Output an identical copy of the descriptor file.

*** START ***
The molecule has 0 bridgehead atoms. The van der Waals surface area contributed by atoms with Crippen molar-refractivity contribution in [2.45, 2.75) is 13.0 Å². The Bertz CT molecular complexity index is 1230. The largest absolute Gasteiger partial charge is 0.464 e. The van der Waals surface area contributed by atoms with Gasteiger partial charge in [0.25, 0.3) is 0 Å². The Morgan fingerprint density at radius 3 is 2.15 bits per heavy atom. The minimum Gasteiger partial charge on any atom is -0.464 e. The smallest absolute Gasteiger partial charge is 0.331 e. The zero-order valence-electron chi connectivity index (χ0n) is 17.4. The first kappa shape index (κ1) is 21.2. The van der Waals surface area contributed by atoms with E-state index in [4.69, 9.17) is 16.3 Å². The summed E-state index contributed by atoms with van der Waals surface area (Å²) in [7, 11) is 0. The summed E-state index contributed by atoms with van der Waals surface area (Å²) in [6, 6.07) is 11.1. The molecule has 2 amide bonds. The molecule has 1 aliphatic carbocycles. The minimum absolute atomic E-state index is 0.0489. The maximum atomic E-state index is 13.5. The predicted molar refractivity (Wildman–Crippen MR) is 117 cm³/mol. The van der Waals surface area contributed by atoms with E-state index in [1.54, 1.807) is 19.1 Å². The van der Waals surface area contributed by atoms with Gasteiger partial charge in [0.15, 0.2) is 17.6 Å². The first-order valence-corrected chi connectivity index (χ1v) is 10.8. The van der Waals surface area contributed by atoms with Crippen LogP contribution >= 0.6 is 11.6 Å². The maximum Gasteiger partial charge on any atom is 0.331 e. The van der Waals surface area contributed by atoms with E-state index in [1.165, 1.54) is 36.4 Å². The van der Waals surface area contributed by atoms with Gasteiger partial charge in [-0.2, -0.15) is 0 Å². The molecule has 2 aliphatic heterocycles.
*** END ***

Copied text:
The molecule has 0 bridgehead atoms. The van der Waals surface area contributed by atoms with Crippen molar-refractivity contribution in [2.45, 2.75) is 13.0 Å². The Bertz CT molecular complexity index is 1230. The largest absolute Gasteiger partial charge is 0.464 e. The van der Waals surface area contributed by atoms with Gasteiger partial charge in [0.25, 0.3) is 0 Å². The Morgan fingerprint density at radius 3 is 2.15 bits per heavy atom. The minimum Gasteiger partial charge on any atom is -0.464 e. The smallest absolute Gasteiger partial charge is 0.331 e. The zero-order valence-electron chi connectivity index (χ0n) is 17.4. The first kappa shape index (κ1) is 21.2. The van der Waals surface area contributed by atoms with E-state index in [4.69, 9.17) is 16.3 Å². The summed E-state index contributed by atoms with van der Waals surface area (Å²) in [7, 11) is 0. The summed E-state index contributed by atoms with van der Waals surface area (Å²) in [6, 6.07) is 11.1. The molecule has 2 amide bonds. The molecule has 1 aliphatic carbocycles. The minimum absolute atomic E-state index is 0.0489. The maximum atomic E-state index is 13.5. The predicted molar refractivity (Wildman–Crippen MR) is 117 cm³/mol. The van der Waals surface area contributed by atoms with E-state index in [1.54, 1.807) is 19.1 Å². The van der Waals surface area contributed by atoms with Gasteiger partial charge in [0.15, 0.2) is 17.6 Å². The first-order valence-corrected chi connectivity index (χ1v) is 10.8. The van der Waals surface area contributed by atoms with Crippen LogP contribution >= 0.6 is 11.6 Å². The maximum Gasteiger partial charge on any atom is 0.331 e. The van der Waals surface area contributed by atoms with E-state index in [1.165, 1.54) is 36.4 Å². The van der Waals surface area contributed by atoms with Gasteiger partial charge in [-0.2, -0.15) is 0 Å². The molecule has 2 aliphatic heterocycles.